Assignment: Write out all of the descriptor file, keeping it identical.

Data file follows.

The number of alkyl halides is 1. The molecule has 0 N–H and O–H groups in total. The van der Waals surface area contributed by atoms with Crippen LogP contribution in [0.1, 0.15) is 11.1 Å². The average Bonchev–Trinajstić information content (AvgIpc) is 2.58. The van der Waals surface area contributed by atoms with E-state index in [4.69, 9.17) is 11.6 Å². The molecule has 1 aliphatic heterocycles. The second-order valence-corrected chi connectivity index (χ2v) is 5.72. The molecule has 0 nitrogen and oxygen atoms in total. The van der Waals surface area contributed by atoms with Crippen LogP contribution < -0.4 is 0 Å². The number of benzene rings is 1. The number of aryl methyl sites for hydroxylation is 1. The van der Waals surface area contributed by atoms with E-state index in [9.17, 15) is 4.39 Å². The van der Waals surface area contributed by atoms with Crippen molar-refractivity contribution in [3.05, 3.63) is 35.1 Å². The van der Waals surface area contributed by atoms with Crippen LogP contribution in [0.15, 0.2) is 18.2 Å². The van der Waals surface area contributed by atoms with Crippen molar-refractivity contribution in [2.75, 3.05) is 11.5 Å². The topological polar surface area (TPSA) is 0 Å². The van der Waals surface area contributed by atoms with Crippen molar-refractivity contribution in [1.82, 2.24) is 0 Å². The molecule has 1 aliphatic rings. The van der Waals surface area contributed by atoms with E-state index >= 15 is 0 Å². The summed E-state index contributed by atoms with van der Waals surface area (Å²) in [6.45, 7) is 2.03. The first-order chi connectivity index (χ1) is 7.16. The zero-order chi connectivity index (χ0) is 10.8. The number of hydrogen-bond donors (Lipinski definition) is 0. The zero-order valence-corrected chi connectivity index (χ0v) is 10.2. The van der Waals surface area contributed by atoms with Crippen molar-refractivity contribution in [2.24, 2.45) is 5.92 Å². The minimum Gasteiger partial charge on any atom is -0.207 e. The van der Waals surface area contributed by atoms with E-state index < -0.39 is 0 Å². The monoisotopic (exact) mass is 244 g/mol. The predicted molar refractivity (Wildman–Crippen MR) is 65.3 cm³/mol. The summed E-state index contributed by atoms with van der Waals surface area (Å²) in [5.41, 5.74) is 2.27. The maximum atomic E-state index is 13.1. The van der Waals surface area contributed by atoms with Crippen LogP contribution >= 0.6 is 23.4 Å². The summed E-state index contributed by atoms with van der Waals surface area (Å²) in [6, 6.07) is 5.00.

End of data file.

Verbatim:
The number of alkyl halides is 1. The molecule has 0 N–H and O–H groups in total. The van der Waals surface area contributed by atoms with Crippen LogP contribution in [0.1, 0.15) is 11.1 Å². The average Bonchev–Trinajstić information content (AvgIpc) is 2.58. The van der Waals surface area contributed by atoms with E-state index in [4.69, 9.17) is 11.6 Å². The molecule has 1 aliphatic heterocycles. The second-order valence-corrected chi connectivity index (χ2v) is 5.72. The molecule has 0 nitrogen and oxygen atoms in total. The van der Waals surface area contributed by atoms with Crippen LogP contribution < -0.4 is 0 Å². The number of benzene rings is 1. The number of aryl methyl sites for hydroxylation is 1. The van der Waals surface area contributed by atoms with E-state index in [9.17, 15) is 4.39 Å². The van der Waals surface area contributed by atoms with Crippen molar-refractivity contribution in [3.05, 3.63) is 35.1 Å². The van der Waals surface area contributed by atoms with Crippen LogP contribution in [0.15, 0.2) is 18.2 Å². The van der Waals surface area contributed by atoms with Crippen molar-refractivity contribution in [2.75, 3.05) is 11.5 Å². The topological polar surface area (TPSA) is 0 Å². The van der Waals surface area contributed by atoms with Crippen molar-refractivity contribution in [1.82, 2.24) is 0 Å². The molecule has 1 aliphatic rings. The van der Waals surface area contributed by atoms with E-state index >= 15 is 0 Å². The summed E-state index contributed by atoms with van der Waals surface area (Å²) in [6.45, 7) is 2.03. The first-order chi connectivity index (χ1) is 7.16. The zero-order chi connectivity index (χ0) is 10.8. The number of hydrogen-bond donors (Lipinski definition) is 0. The zero-order valence-corrected chi connectivity index (χ0v) is 10.2. The van der Waals surface area contributed by atoms with Crippen molar-refractivity contribution in [2.24, 2.45) is 5.92 Å². The minimum Gasteiger partial charge on any atom is -0.207 e. The van der Waals surface area contributed by atoms with E-state index < -0.39 is 0 Å². The monoisotopic (exact) mass is 244 g/mol. The predicted molar refractivity (Wildman–Crippen MR) is 65.3 cm³/mol. The summed E-state index contributed by atoms with van der Waals surface area (Å²) in [5.41, 5.74) is 2.27. The maximum atomic E-state index is 13.1. The van der Waals surface area contributed by atoms with Crippen LogP contribution >= 0.6 is 23.4 Å². The summed E-state index contributed by atoms with van der Waals surface area (Å²) in [6, 6.07) is 5.00.